SWAPS Mis-selling28th September 2012
Many businesses will have been following the recent review carried out by the FSA relating to interest rate hedging products.
As a result of the findings of the FSA, attention has immediately been turned to the redress that clients may be able to seek as a result of potential mis-selling of Swaps.
One of the consequences of the Big Bang in 1987, and the subsequent development of the City into the world’s leading financial centre, has been the proliferation of ever more complicated financial products. As we now all know, products became so complicated that Banks, IFAs and other advisers simply failed to understand what they were selling.
Split Capital Trusts, Precipice Bonds, PPI and derivatives, such as Credit Default Swaps, are just a few of the complicated ways that banks and other financial institutions convinced their clients to part with their money.
The simple truth is that at the bottom of all financial mis-selling matters, there is usually a failure by the bank or IFA to assess the real, underlying or other risks inherent in a recommended investment. An adviser’s primary duty is to take reasonable steps to ensure that a recommended financial product adequately meets the client’s financial needs and circumstances. If the product is unsuitable by reason of excessive risk, illiquidity or some other incompatibility with a client’s requirements, then it is almost inevitable that compensation for the investment loss will be due.
The starting point in every case is a sound and detailed analysis of the true nature and structure of the recommended product. Where it can be established that the inherent risks fall outside the risk profile that the client has been given, or ought to have been given, there is the basis for a claim in which all the investment losses flowing from the flawed advice can be recovered.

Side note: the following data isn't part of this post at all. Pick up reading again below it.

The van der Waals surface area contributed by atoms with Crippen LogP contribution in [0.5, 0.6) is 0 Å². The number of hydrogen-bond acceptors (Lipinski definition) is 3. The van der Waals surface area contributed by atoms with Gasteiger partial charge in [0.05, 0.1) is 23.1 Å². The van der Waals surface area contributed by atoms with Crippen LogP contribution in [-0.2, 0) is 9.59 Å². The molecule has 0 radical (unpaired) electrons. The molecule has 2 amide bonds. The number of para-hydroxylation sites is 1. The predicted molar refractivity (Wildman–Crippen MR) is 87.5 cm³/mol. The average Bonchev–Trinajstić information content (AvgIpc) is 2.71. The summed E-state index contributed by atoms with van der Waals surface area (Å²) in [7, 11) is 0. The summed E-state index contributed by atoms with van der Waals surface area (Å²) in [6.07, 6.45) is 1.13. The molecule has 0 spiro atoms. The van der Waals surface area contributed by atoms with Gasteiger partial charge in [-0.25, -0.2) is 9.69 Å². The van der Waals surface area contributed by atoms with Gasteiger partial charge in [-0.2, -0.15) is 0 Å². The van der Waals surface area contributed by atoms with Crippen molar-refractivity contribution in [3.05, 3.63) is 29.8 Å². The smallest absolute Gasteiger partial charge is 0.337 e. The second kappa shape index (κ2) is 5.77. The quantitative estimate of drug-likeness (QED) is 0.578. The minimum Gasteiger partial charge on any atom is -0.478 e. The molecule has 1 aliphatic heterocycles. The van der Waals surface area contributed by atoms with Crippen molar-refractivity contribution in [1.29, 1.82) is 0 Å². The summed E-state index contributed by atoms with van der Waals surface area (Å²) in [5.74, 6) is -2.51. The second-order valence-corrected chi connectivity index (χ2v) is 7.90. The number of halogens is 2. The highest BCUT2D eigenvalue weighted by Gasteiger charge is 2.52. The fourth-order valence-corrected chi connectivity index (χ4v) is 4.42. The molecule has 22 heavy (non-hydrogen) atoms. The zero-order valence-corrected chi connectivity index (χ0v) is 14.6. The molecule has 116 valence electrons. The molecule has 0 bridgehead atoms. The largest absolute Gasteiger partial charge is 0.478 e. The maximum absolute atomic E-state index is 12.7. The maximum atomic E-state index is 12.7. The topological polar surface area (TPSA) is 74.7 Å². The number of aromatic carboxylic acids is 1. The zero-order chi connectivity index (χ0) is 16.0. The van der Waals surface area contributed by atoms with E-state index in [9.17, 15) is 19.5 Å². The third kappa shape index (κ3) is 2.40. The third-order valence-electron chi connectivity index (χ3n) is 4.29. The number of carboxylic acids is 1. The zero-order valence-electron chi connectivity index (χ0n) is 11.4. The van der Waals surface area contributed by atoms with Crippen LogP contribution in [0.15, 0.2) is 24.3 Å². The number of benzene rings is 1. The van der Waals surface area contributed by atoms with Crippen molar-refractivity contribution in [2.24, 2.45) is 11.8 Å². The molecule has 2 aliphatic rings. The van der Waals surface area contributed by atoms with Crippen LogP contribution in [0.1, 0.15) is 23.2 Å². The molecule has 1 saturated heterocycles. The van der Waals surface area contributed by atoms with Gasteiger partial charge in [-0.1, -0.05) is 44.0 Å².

Although the FSA ruling is restricted, some 28,000 interest-rate products were sold by the Banks since 2001 and, whilst some have described the products as broadly positive, the FSA’s conclusions have underlined the notoriety that interest rate Swaps have now gained worldwide.
Whilst the recent scandal relating to Libor seems to be a separate matter from Swaps, they are, in fact, inter-related. This has been apparent from a class action filed in the US alleging that banks pressured clients into buying overly complex Swaps linked to Libor, a rate that the claimants in that case allege the banks were manipulating for their own benefit.
We are already hearing of businesses complaining of high pressure tactics and large fees to exit Swaps and claims for losses caused by Swaps mis-selling are certainly set to increase over the coming months.
At Hamlins, we can provide the essential initial legal and financial analysis to translate the technical data into the basis of a legal claim.
020 7355 6040